...and not 'Sonic.'
Super Mario Bros. is without question one of the finest video games of all time. Its game mechanics, physics, and challenges all form a cohesive experience that has kept gamers smashing goombas for decades. It's damn near perfect.
But in recent years, the plump plumber has found a new purpose beyond pure entertainment; for some, it is also a test bed for artificial intelligence research.
The game has been used to develop AI that can learn the nuances of Super Mario Bros. well enough to beat the game, and intelligently build its own playable levels. An annual Mario AI competition even ran from 2009 to 2012. And just this week, University of Manchester computer scientists Ke Chen and Peizi Shi posted a paper to the ArXiv preprint server describing how they used AI to generate Mario levels, noting that "Super Mario Bros, a classic 2D platform game, has become a popular test bed" for their research.
Games are ideal platforms for this sort of work; the logic, creativity, situational awareness, and decision-making skills required of players to both play and create new levels is what researchers are striving for in AI. But what, exactly, is it about Mario games that has made them the platform of choice for researching machine intelligence? Is it something about those finely-tuned mechanics, which made it such a legendary game in the first place? Perhaps AI researchers just love to play the game like the rest of us? As it turns out, the answer is a bit of both.
Mark Riedl and Matthew Guzdial are AI researchers at the Georgia Institute of Technology, where they use computer software to generate new Super Mario Bros. levels as a means of exploring how machines could one day help humans design games. One thing that makes Mario appealing to researchers such as themselves is a near-perfect balance between simplicity and complexity. Basically, the game's mechanics pose some interesting challenges for algorithms, but aren't so difficult that it's impossible to solve.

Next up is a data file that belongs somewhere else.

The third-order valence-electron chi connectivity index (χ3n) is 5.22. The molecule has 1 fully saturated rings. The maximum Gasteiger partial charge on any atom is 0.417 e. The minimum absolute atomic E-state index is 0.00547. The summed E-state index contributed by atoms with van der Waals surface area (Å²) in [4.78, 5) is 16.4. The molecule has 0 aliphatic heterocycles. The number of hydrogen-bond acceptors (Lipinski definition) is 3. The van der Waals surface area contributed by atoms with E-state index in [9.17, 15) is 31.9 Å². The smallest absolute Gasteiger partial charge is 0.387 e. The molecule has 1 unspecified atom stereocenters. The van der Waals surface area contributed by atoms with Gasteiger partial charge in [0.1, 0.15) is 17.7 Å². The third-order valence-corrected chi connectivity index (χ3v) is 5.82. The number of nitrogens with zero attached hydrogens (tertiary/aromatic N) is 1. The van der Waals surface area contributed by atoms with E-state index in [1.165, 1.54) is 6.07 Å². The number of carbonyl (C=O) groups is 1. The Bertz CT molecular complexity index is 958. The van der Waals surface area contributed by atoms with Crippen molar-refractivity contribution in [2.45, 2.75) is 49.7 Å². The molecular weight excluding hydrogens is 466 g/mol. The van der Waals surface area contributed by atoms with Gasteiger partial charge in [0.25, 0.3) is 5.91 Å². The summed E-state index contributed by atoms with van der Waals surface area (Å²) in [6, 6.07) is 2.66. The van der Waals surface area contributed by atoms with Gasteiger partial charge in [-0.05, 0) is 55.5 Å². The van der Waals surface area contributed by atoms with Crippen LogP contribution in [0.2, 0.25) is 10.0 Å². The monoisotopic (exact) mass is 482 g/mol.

"It is a bit more fast-paced and dynamic than the Atari games that many are currently using to test AI," Riedl and Guzdial wrote to me in an email, regarding experiments that try to "teach" an AI to play the game. "The side-scrolling nature of the game means a lot of the game is unobservable to the AI, whereas many simpler arcade games have all information on screen at once."
Mario also inhabits a middle ground between simplicity and complexity for algorithms designed to generate Mario levels. "Mario levels definitely have pattern, but are also abstract," Riedl and Guzdial wrote. Levels may appear simple, but the tile-based design is "just hard enough to push the envelope" of AI research.
For Tom Murphy, a computer scientist at Carnegie Mellon who designed an algorithm called LearnFun that could "learn" to play through Super Mario Bros. flawlessly, it's the structure of the game that made it an ideal choice for his work. Specifically, it is how the stages follow a nested pattern—with each world containing four stages, a mechanic which permeates the game—that Murphy was drawn to.
Murphy's approach to building his algorithm depended on lexicographic ordering, which is really a simple math technique to order a set of values. The pervasive and easily-understood system of nested hierarchies in terms of stage design and item collection made Super Mario Bros. a perfect fit for Murphy.